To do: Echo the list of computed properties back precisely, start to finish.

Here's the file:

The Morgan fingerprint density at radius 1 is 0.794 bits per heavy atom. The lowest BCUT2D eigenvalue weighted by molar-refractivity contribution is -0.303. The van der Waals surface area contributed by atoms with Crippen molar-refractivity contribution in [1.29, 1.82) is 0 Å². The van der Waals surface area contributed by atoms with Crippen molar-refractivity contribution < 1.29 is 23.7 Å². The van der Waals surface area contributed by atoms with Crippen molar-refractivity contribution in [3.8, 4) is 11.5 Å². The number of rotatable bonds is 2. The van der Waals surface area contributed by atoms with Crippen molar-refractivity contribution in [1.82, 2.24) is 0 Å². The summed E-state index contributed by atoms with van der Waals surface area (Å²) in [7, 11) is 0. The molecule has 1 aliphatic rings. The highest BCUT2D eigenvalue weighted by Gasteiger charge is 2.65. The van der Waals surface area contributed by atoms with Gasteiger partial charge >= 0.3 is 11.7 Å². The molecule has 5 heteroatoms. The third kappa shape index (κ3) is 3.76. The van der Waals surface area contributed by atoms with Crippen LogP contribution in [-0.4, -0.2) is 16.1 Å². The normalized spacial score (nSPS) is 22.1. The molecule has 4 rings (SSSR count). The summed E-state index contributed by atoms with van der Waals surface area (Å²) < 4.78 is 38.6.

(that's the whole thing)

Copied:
The Morgan fingerprint density at radius 1 is 0.794 bits per heavy atom. The lowest BCUT2D eigenvalue weighted by molar-refractivity contribution is -0.303. The van der Waals surface area contributed by atoms with Crippen molar-refractivity contribution in [1.29, 1.82) is 0 Å². The van der Waals surface area contributed by atoms with Crippen molar-refractivity contribution < 1.29 is 23.7 Å². The van der Waals surface area contributed by atoms with Crippen molar-refractivity contribution in [3.8, 4) is 11.5 Å². The number of rotatable bonds is 2. The van der Waals surface area contributed by atoms with Crippen molar-refractivity contribution in [1.82, 2.24) is 0 Å². The summed E-state index contributed by atoms with van der Waals surface area (Å²) in [7, 11) is 0. The molecule has 1 aliphatic rings. The highest BCUT2D eigenvalue weighted by Gasteiger charge is 2.65. The van der Waals surface area contributed by atoms with Gasteiger partial charge >= 0.3 is 11.7 Å². The molecule has 5 heteroatoms. The third kappa shape index (κ3) is 3.76. The van der Waals surface area contributed by atoms with Crippen LogP contribution in [-0.4, -0.2) is 16.1 Å². The normalized spacial score (nSPS) is 22.1. The molecule has 4 rings (SSSR count). The summed E-state index contributed by atoms with van der Waals surface area (Å²) < 4.78 is 38.6.